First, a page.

Sovrin Telegram AMA

Summary of the Live Telegram AMA held in the dbcrypto community Telegram chat on 8 February 2019.

This afternoon we had the pleasure of welcoming Phil Windley — Chair of the Sovrin Foundation — into the dbcrypto Community Telegram for a live AMA.

Sovrin is a project working on disrupting the digital identity space and truly shaking up the way that we all use and prove our identities online — in a safe and privacy preserving way.

AMA Question Highlights

Hi everyone, I’m Phil Windley, Chair of the Sovrin Foundation, a non-profit building a global, decentralized identity metasystem. I’m happy to answer your questions — Phil Windley

Daniel [dbcrypto]
We had our conversation for YouTube about a month and a half ago now Phil, do you have anything to share for progress since we spoke?

Phil Windley
I’m pleased with how well the roll out of the business credentialing systems in British Columbia and Ontario have gone. They’ve been busy creating a decentralized alternative to business registration. And there’s been quite a bit of momentum building behind the MyCUID that the credit unions are doing.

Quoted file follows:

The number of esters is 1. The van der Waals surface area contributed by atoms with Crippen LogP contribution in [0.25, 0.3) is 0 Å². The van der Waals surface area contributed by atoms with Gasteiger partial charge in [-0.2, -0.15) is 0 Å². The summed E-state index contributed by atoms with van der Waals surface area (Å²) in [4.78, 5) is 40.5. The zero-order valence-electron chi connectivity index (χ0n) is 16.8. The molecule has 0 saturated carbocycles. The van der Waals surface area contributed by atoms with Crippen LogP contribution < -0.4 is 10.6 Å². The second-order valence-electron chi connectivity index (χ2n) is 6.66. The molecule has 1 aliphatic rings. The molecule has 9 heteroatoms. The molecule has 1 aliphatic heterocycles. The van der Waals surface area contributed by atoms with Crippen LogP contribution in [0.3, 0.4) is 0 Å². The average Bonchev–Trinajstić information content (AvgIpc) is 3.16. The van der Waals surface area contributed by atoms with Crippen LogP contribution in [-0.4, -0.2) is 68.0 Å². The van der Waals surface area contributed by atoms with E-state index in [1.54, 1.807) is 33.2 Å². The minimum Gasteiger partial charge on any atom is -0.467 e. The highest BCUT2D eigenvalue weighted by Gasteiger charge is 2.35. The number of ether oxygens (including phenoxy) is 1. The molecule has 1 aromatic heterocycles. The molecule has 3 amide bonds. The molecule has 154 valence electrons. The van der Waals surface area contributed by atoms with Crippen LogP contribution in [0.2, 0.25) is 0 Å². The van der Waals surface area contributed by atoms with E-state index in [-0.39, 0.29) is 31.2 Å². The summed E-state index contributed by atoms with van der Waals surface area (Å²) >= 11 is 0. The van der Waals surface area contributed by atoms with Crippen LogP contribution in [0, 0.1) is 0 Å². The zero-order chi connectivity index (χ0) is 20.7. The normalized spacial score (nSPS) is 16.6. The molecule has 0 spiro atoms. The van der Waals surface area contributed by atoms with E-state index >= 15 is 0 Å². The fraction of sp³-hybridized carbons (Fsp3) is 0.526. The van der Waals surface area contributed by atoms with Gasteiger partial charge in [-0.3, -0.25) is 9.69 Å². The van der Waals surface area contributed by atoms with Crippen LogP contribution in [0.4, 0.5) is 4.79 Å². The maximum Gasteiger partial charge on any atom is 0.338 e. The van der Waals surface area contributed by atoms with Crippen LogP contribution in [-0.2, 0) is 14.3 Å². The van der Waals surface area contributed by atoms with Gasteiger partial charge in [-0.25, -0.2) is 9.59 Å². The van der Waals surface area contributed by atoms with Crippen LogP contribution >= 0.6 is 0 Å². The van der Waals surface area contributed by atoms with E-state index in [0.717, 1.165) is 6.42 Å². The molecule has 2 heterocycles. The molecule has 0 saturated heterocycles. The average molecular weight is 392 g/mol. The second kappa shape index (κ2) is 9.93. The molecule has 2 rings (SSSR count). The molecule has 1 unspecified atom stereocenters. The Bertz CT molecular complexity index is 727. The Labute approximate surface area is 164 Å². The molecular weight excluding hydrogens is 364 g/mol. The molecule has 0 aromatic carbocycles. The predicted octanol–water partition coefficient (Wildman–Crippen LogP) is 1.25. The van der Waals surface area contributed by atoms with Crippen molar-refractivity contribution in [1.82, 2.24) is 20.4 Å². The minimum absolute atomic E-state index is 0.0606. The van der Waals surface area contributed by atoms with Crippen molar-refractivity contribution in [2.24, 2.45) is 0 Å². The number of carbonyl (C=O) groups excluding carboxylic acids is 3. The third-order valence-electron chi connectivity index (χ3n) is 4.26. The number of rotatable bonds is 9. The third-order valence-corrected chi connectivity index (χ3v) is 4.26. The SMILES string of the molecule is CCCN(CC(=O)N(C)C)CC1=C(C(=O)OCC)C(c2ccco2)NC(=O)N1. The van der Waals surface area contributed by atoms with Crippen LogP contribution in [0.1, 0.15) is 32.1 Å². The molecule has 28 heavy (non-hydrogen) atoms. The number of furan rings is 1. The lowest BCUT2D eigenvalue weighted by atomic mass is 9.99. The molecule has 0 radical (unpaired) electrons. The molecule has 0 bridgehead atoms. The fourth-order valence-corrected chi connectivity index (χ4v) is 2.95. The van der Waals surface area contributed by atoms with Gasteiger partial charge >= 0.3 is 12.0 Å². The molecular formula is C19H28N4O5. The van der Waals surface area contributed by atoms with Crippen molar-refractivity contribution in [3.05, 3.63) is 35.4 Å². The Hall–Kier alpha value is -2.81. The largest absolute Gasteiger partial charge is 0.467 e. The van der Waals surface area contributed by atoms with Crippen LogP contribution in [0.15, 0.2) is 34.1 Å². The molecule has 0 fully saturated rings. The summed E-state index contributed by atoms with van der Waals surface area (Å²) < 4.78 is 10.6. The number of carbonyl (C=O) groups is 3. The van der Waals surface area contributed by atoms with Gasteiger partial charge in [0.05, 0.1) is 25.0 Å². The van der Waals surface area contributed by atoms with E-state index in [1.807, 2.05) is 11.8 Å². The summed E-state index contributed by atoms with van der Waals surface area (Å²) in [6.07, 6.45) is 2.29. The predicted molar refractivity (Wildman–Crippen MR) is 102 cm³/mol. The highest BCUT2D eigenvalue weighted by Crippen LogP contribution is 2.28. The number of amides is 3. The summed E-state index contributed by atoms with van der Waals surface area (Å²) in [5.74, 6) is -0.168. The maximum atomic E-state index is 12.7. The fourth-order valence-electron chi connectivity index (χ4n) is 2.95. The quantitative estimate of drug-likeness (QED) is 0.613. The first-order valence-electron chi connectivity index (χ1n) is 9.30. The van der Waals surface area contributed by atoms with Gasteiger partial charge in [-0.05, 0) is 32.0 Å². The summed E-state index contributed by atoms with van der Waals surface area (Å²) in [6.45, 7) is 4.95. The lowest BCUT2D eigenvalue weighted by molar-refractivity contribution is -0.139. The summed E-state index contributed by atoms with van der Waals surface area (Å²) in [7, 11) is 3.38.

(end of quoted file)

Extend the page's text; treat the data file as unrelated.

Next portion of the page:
On the technical front, we have already moved much of our crypto work into its own independent effort at Hyperledger underneath the recently announced Ursa project. Along with Hyperledger Ursa’s release, there will also be improvements to revocation, performance of the crypto code, and re-usability of the protocol and crypto constructs for various use cases. These improvements will bring new feature enhancements to Hyperledger Indy and Sovrin. And moreover, they will also apply to other blockchain networks.

In terms of the ledger codebase, we are seeing a greater demand for its capability, scalability, and performance. We have opened up the Ledger 2.0 effort to address fundamental platform questions and are in early planning stages for a number of significant improvements. We expect that major project enhancements across the identity stack will lead to a full 2.0 release this year. This effort includes some really good improvements regarding semantics and payment interfaces on the ledger.

Perhaps the largest amount of work going on right now has to do with the agent ecosystem. Since we now have a stable ledger with a usable anonymous credentials protocol, everyone is trying to use it. As a result, we’ve discovered missing or incomplete parts of the protocol and its reference implementations which will be improved this year.